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Come Face-To-Face With The 11,000-Year-Old Prehistoric “Perak Man” Reconstructed By USM Scientists

Come Face-To-Face With The 11,000-Year-Old Prehistoric “Perak Man” Reconstructed By USM Scientists

People during the paleolithic hunted and collected food, went fishing and even did their own gardening.

Akmal Hakim

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Scientists have remarkably reconstructed the face of Perak Man, the oldest fossilized human remains discovered in Malaysia.

Using state-of-the-art virtual 3D modelling techniques, researchers from Universiti Sains Malaysia (USM) managed to digitally piece together bones, muscles, flesh and hair to make their most accurate representation of what Perak Man had looked like.

Computer reconstruction of Perak Man’s facial features.
(The Malaysian Journal of Medical Science)

Who was Perak Man?

What Perak Man could have looked like.
(The Malaysian Journal of Medical Science)

Named after the state he was discovered in, the remains of Orang Perak or Perak Man was unearthed in Gua Runtuh in Lenggong Valley, Perak in the 1990s which has been recognised as a World Heritage Site by the United Nations Educational, Scientific and Cultural Organisation (UNESCO).

Perak Man’s remains are the most complete skeleton of a palaeolithic humanoid found in Southeast Asia that’s dated to be between 10,000 to 11,000 years old.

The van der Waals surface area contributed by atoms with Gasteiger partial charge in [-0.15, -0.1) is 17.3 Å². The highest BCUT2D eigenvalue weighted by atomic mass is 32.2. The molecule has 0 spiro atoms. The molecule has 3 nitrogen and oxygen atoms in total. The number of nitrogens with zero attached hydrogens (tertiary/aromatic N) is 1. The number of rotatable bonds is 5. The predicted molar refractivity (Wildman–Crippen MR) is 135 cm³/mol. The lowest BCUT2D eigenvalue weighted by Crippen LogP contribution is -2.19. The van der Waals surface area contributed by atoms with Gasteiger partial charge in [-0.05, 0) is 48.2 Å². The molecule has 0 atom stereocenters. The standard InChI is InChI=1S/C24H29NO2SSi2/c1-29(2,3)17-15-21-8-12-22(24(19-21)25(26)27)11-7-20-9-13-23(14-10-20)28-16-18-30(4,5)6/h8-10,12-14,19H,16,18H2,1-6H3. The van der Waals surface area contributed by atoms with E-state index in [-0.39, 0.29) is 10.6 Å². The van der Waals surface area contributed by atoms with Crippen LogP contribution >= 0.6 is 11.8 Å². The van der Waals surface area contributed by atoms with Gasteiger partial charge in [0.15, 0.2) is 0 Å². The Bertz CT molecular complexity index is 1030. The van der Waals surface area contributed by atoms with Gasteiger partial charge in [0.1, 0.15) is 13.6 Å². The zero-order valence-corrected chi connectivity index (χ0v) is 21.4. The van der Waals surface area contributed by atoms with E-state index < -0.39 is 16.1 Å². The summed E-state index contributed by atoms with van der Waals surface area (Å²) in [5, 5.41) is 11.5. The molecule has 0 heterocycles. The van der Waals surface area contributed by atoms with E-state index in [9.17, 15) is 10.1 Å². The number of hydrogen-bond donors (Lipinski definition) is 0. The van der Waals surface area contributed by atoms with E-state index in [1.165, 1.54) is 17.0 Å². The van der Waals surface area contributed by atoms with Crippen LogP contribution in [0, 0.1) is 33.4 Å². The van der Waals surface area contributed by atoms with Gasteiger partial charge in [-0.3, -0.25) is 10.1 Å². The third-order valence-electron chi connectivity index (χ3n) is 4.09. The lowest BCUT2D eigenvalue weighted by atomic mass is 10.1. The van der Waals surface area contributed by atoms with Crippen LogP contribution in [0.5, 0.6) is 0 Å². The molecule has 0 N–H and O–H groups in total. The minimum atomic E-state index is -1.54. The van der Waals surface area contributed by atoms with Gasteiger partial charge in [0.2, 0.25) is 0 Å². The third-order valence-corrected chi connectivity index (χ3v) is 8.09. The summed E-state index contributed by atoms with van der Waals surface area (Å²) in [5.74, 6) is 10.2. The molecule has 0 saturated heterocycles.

Perak Man’s skeleton.
(The Malaysian Journal of Medical Science)

It’s suggested that Perak Man was of “Australo-Melanesoid” ancestry with dark-colour skin and eyes, and was about 40 to 45-years old at his time of death.

It’s highly believed that he may have been someone important, considering how he was buried inside a cave on top of a mountain with other artefacts – like a shaman or a wise person with great knowledge of the age passed – living a nomadic hunter-gatherer lifestyle and had people taking care of him.

Experts had also determined that Perak Man was born with a physical handicap when they found that his head was slightly smaller in size than average.

Ancient cave drawings found across the country revealed that people during paleolithic Malaysia used caves as temporary camps and had lives not too different from ours where they hunted and collected food, catched fish and even did their own gardening.

Cave paintings in Gua Niah, Sarawak.
(The Star)

Read more about the history and life of Perak Man in the latest issue of the Malaysian Journal of Medical Sciences, HERE.


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